Millions of people use Flickr everyday but so few know how the product itself was born and evolved since then. We were interested to hear about some of the early product wins and loses when Flickr was still just a social game. In the following interview with Founder of Flickr Caterina Fake we discuss some of the thinking which took place early on as the site was conceived.You were a successful entrepreneur from early age of 4. Tell us about your very very very first business.
My parents told me that I would have to earn a living and that I should practice by starting my own business. So I started selling my crayon drawings to my parents and my grandmother. My drawings from that era say 10 cents, 25 cents in the corner. It was a captive customer base, but the problem with the business was I was operating in a fairly small market. The market was also quickly depleted, and expanding the product line into toilet-paper-roll art and popsicle stick crafts had disappointing returns.Wasn't Flickr an accidental success after you ran out of cash trying to build a social game? Could you elaborate?
"Accidental success" isn't really a term I'd use. You should undertake every endeavor intending for it to be a success, by whatever metric you are defining success. You could be trying to build a moderate mom-and-pop business that allows you to spend more time with your ailing aunt, and that would be a success, or you could be trying to become rich beyond your wildest dreams of avarice. Flickr was, by many metrics, a runaway success, and perhaps an unexpected success, but we were working hard to build something good that people loved, and as such it was not accidental.Flickr v1.0 was an IM client with an ability to drag and drop photos into it. At the time there was Shutterfly, Snapfish, oFoto who dominated the web. How did you compete with these sites when you decided to turn Flickr into a photo sharing site?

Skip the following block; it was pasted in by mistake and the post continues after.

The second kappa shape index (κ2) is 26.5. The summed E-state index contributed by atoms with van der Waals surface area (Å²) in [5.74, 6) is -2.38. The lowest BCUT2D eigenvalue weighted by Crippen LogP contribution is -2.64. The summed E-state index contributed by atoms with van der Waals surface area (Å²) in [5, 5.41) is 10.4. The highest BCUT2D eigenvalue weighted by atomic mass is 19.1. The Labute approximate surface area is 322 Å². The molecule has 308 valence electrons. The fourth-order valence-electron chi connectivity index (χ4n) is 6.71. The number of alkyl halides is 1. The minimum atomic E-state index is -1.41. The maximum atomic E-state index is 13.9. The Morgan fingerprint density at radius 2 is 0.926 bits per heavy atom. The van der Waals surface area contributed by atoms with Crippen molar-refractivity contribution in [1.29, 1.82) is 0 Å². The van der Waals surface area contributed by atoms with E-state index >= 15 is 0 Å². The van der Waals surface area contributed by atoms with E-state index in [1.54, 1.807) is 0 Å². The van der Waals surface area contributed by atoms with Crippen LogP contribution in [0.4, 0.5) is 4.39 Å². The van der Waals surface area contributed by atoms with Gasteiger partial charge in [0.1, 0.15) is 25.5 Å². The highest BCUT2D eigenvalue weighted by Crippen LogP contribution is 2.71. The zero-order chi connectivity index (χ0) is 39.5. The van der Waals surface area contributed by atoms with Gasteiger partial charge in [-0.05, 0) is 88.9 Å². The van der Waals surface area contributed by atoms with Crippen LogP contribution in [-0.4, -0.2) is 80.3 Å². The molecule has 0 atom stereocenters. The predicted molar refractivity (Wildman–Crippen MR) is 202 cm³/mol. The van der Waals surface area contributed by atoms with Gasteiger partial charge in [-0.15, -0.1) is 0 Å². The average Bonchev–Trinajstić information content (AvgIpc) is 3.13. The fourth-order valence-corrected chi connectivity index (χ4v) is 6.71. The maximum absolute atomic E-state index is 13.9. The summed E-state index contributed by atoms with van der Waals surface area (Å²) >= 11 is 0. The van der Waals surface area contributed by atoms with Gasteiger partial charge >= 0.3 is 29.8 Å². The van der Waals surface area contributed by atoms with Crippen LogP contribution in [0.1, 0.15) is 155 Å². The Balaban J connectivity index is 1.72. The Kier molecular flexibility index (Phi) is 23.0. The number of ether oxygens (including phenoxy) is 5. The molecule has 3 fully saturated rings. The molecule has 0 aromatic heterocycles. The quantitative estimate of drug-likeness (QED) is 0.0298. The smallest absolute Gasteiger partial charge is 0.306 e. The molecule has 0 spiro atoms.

Honestly, had we given those sites any thought, we wouldn't have built Flickr, because they were already huge and successful, and demonstrated that photo-sharing was a loss leader for getting ppl to buy printing services. We didn't compete with them at all. In fact, we were blissfully unaware of them and had only the vaguest idea of how they worked as we were building Flickr.What were the key features in Flickr which differentiated your service from these others sites?
The old sites were modeled on pre-digital paradigms, whereas we'd come from blogging, social networking and understood things differently. The very complete open API was tremendous, as well as tagging, the ability (and encouragement) to post photos on other sites, the per-photo permissions...there were a lot.You believe that in order to achieve a good viable idea you have to find an interesting problem and iterate over and over by testing the idea out with your friends and colleagues. Describe how this process helped with creating Flickr? What was this process like at Flickr?
Well you described the process very well already. It's also easy if you build something that you use yourself and love to use.